Imagine receiving a letter from the hospital where you had surgery, advising you to have yourself immediately tested for HIV, Hepatitis B, and Hepatitis C because you may have been exposed to a bloodborne pathogen during your surgery due to one of the hospital’s surgical technicians diverting drugs and exchanging needles prepared for surgical patients.
Now imagine the other approximately 3,000 hospital patients who received similar letters from the same hospital who had surgeries during the period of time that the former surgical technician, who had a well-documented drug addiction and habitual needle swapping history, was employed by the hospital (he was employed by the defendant hospital from August 17, 2015 to January 22, 2016).
A Colorado federal class-action lawsuit filed on March 8, 2016 in the United States District Court for the District of Colorado alleges that on January 22, 2016, the defendant hospital’s former surgical technician was caught taking a syringe filled with fentanyl and replacing it with another syringe in an operating room (the former employee, who was apparently scheduled to be in Operating Room 12 on that day, allegedly walked into Operating Room 5, spoke with other individuals, then went to the Pyxis station, picked up a syringe and replaced it with another one before quickly leaving the room). On January 22, 2016, the former employee allegedly tested positive for high levels of fentanyl and marijuana, after which he was fired and subsequently indicted by a federal grand jury in Colorado on charges of tampering with a consumer product and obtaining a controlled substance by deceit.
The defendants had hired the surgical technician on August 17, 2015, giving him access to operating rooms and syringes containing fentanyl and other narcotics, despite the surgical technician having been previously terminated by numerous other hospitals for the same conduct and despite his history of drug addiction (in 2011, the surgical technician was court-martialed by the United States Navy and pleaded guilty to making a false official statement, wrongfully possessing approximately 30 vials of fentanyl, wrongly possessing a syringe containing fentanyl, stealing fentanyl and stealing a syringe containing fentanyl; in 2013, a California hospital had terminated the surgical technician after he was caught switching a fentanyl syringe with a saline-filled syringe (he had removed the syringe from his sock and admitted that he planned to inject it); in July 2014, he tested positive for marijuana by an Arizona hospital where he worked as a surgical technologist; and, in September 2014, he tested positive for fentanyl while working as a surgical attendant at another Arizona hospital).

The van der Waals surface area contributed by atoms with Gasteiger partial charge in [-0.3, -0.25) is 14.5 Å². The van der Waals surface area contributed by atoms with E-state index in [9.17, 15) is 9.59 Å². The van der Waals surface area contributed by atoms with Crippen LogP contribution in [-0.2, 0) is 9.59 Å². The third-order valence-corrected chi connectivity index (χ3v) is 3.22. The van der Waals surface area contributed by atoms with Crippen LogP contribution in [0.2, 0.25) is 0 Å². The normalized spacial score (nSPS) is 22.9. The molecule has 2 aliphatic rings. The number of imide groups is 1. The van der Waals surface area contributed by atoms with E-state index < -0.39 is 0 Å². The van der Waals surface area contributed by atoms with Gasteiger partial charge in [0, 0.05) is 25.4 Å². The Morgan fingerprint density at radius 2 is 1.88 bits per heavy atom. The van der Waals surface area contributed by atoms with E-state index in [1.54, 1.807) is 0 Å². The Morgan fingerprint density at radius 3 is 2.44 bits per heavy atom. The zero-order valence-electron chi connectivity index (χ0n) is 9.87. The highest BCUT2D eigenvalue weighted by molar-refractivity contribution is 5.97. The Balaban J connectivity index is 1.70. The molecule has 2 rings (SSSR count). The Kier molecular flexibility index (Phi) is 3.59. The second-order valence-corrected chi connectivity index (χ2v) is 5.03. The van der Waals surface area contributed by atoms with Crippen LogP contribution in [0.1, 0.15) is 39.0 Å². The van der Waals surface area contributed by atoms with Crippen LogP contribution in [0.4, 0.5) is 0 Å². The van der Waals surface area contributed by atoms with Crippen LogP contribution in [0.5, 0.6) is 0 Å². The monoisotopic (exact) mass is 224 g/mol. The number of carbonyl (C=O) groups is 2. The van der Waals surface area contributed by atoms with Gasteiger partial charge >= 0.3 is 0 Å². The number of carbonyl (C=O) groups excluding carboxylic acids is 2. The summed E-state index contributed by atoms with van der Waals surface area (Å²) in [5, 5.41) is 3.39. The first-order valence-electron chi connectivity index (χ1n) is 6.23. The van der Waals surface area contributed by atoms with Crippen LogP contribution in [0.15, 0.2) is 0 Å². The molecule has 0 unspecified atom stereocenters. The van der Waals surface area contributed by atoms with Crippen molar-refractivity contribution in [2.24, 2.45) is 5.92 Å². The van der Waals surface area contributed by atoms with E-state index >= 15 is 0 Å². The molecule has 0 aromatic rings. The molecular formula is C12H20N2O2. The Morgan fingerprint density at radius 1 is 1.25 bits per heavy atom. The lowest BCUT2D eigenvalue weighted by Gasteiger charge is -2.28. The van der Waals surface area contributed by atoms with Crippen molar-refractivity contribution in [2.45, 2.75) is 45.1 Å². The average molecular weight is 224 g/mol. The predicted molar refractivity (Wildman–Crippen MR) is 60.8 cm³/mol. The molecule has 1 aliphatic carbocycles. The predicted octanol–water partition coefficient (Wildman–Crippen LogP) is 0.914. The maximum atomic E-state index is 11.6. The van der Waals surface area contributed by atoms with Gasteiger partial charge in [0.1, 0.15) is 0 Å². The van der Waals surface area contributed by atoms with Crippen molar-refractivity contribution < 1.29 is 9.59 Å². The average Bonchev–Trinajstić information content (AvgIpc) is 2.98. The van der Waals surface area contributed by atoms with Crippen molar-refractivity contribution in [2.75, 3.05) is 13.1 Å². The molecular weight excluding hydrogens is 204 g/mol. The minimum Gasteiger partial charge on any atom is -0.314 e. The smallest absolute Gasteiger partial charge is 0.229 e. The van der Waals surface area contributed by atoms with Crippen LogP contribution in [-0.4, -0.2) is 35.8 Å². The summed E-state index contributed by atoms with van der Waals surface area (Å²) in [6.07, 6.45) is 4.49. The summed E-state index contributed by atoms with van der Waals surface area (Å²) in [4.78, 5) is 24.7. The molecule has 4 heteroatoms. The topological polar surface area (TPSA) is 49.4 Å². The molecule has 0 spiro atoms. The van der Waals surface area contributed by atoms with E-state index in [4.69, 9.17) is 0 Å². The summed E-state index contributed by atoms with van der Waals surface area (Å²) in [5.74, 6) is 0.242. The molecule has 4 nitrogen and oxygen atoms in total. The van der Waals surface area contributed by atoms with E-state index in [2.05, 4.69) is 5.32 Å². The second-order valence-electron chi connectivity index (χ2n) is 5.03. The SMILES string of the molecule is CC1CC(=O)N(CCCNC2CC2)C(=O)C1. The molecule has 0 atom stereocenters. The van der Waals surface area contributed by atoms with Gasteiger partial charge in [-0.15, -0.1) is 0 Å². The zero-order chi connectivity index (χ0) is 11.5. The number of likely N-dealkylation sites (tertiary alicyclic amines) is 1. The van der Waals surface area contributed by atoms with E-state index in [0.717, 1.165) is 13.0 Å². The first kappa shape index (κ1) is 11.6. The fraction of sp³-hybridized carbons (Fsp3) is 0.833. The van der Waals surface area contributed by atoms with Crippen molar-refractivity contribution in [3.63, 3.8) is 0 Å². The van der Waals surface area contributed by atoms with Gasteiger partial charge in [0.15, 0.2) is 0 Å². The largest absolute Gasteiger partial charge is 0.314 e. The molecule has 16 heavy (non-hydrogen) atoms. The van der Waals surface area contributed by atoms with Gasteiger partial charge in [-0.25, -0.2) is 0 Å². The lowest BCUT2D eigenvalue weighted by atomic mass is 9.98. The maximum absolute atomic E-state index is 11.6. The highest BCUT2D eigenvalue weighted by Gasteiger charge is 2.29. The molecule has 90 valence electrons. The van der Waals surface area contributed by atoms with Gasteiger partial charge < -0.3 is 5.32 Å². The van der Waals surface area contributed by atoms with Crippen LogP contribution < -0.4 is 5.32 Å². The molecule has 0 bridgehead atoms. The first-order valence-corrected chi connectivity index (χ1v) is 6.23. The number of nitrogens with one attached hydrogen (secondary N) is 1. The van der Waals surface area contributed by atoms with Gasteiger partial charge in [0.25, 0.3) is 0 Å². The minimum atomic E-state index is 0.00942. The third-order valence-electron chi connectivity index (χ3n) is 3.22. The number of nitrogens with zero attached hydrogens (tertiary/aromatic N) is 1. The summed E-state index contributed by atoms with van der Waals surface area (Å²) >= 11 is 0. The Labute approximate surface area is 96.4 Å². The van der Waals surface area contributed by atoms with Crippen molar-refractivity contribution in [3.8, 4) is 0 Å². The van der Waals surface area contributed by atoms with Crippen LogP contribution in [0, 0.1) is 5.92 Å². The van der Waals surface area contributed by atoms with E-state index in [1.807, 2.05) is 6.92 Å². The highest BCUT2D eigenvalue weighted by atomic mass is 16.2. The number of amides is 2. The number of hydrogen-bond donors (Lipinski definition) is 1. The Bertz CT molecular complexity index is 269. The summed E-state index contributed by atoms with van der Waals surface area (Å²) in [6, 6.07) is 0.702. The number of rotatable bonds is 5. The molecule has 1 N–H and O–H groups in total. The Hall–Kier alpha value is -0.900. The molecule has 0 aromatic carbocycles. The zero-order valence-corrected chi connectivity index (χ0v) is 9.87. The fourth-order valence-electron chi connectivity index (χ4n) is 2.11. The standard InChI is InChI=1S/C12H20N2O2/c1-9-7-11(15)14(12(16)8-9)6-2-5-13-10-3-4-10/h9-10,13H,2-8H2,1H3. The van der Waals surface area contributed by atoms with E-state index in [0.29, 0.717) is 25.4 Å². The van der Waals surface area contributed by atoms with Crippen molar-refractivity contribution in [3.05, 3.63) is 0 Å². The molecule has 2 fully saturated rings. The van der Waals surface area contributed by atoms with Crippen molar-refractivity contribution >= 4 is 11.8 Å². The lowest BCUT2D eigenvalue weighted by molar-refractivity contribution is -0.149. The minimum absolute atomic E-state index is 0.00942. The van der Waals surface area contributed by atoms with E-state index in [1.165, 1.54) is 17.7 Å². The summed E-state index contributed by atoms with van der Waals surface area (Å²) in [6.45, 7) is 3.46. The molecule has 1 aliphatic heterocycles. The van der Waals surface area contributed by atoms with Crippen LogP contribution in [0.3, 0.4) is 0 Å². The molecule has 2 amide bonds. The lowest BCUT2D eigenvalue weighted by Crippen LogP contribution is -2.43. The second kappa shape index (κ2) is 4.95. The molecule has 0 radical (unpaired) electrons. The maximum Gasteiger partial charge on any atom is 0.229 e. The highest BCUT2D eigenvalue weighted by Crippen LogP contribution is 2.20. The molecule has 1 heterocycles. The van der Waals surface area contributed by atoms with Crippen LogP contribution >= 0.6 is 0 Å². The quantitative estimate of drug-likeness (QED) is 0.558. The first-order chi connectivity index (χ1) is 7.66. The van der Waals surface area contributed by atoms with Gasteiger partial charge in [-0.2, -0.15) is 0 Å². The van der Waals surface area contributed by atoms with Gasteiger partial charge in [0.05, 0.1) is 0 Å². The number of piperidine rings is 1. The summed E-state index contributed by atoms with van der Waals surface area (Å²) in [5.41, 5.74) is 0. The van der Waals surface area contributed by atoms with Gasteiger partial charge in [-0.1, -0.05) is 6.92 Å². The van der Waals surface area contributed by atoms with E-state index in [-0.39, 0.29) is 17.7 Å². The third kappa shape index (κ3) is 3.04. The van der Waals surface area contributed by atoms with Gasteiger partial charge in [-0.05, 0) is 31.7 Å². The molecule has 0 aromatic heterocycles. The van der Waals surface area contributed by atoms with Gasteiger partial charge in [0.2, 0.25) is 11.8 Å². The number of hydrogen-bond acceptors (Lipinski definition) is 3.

During the former surgical technician’s bond hearing on February 19, 2016, his medical records were introduced as evidence under seal that allegedly mentioned that he was a carrier of a communicable disease (a bloodborne pathogen).
The Colorado class-action lawsuit alleges that the defendants were negligent in their hiring and supervisory process, creating a significantly increased risk of and actual harm to the plaintiffs and the class members and consequently harm to other persons who were exposed to increased risks of contracting bloodborne pathogens unknowingly from the plaintiffs and the class members, and that the defendants failed to properly supervise the former surgical technician by failing to take preventive steps to prevent employees such as him from engaging in the conduct that exposed the plaintiffs and the class members to the increased risk of contracting bloodborne pathogens.
The Colorado class-action lawsuit further alleges that the defendants hired the former employee as a surgical technician despite his well-documented history of drug addiction and history of employment terminations for drug-related issues, granting him access to surgical rooms, surgical equipment, and controlled substances without taking adequate precautions.
The plaintiffs seek certification of class-action status, medical monitoring, monetary damages, and other relief.
Source Porras, et al. v. Hospital Corporation of America, et al., Case 1:16-cv-00568.
If you or a loved one suffered a serious injury (or worse) due to hospital malpractice in Colorado or in another U.S. state, you should promptly find a hospital malpractice lawyer in Colorado or a hospital malpractice lawyer in your state who may investigate your hospital malpractice claim for you and represent you in a hospital medical malpractice case, if appropriate.
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